Intruders broke into the crown jewel of Arizona’s state park system over the weekend, leaving a trail of minor damage in one of Kartchner Caverns’ most fragile caves, authorities said Oct. 13.
Suspects forced a door open through the lower portal of the cavern sometime during the night on Oct. 11, officials said.
A living cave complex still being formed by flowing water, Kartchner Caverns was discovered in 1974 in Benson, about 50 miles southeast of Tucson. It was kept secret until the late 1980s to preserve the caves’ various geological formations, which are so delicate, even the most minor contact could be detrimental.
“You can damage them just by bumping into them,” park superintendent Dave Pawlike said. “As you’re walking on the ground, you’re touching formations considered to be flows.”
After combing each cave on Oct. 13, park scientists determined there was only minor damage, Arizona State Parks spokeswoman Ellen Bilbrey said.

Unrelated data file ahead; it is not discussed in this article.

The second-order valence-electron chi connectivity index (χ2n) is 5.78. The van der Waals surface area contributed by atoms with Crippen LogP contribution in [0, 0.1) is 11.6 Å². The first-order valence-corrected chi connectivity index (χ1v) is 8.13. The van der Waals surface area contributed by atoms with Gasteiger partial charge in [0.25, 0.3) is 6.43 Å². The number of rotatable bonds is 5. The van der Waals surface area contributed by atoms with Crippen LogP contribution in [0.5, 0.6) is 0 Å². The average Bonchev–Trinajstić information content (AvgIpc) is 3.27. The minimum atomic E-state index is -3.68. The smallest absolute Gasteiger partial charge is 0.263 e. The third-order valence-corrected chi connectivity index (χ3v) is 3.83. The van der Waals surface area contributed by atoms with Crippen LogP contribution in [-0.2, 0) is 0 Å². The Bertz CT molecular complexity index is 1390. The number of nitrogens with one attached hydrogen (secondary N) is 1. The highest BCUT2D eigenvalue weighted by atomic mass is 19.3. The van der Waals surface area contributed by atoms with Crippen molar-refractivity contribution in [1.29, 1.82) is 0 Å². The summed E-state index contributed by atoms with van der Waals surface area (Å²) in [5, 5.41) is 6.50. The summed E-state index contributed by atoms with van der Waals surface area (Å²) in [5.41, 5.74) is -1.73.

The intruders were able to cut off a steel padlock and bolted latch on a steel gate outside the caverns, Pawlik said. They then entered a series of doors which lead to cave tour areas known as the Tarantula Room and the Big Room.
“We noticed mud footprints on the trail. You can see they had gone over the guard rail that entered some areas that are sensitive,” Pawlik said.
Authorities also found an open airlock door. Park officials use the airlock doors to help keep dry, outside air away from the humid, indoor surroundings. A range of straw stalactites also appeared to have been damaged.
Several items of evidence have been recovered, Cochise County Sheriff’s Office spokeswoman Carol Capas said. She declined to be more specific.
Kartchner Caverns was dedicated as a state park in 1999. About 137,000 visitors come annually.
Park staffers were in the midst of preparing the Big Room, which bat colonies occupy for part of the year, to reopen today (Oct. 15). So far, that date is still scheduled.
Tours at the park have continued as scheduled.
Pawlik said park officials had previously only had to worry about stopping kids from touching formations on a tour.
“I don’t understand why anyone would want to do this,” Pawlik said. “(The staff) were shocked. They’re very committed to the cave. They’ve taken partial ownership of the cave.”
Scientists have been working in the cave to assess the ecological fallout. Meanwhile, the park’s resident electrician will meet with the staff on how to upgrade the security system.
“That’s taking the no. 1 priority,” Pawlik said.